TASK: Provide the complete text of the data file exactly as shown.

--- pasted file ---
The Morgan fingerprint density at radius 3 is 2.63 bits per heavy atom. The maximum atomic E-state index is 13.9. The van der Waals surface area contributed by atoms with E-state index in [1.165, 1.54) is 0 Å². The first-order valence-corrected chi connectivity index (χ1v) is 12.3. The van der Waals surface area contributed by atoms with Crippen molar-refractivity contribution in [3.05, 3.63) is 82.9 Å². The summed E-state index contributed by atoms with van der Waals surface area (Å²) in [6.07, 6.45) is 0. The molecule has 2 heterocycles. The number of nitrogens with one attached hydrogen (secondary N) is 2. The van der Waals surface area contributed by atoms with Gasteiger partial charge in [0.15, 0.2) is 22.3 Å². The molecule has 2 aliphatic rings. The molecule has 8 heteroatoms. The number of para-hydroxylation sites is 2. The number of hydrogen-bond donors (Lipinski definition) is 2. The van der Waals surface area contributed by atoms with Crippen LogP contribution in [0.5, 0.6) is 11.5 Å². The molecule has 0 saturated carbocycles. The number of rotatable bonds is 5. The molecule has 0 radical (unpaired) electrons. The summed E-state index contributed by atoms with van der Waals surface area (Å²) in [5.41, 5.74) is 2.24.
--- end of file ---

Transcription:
The Morgan fingerprint density at radius 3 is 2.63 bits per heavy atom. The maximum atomic E-state index is 13.9. The van der Waals surface area contributed by atoms with E-state index in [1.165, 1.54) is 0 Å². The first-order valence-corrected chi connectivity index (χ1v) is 12.3. The van der Waals surface area contributed by atoms with Crippen molar-refractivity contribution in [3.05, 3.63) is 82.9 Å². The summed E-state index contributed by atoms with van der Waals surface area (Å²) in [6.07, 6.45) is 0. The molecule has 2 heterocycles. The number of nitrogens with one attached hydrogen (secondary N) is 2. The van der Waals surface area contributed by atoms with Gasteiger partial charge in [0.15, 0.2) is 22.3 Å². The molecule has 2 aliphatic rings. The molecule has 8 heteroatoms. The number of para-hydroxylation sites is 2. The number of hydrogen-bond donors (Lipinski definition) is 2. The van der Waals surface area contributed by atoms with Crippen LogP contribution in [0.5, 0.6) is 11.5 Å². The molecule has 0 saturated carbocycles. The number of rotatable bonds is 5. The molecule has 0 radical (unpaired) electrons. The summed E-state index contributed by atoms with van der Waals surface area (Å²) in [5.41, 5.74) is 2.24.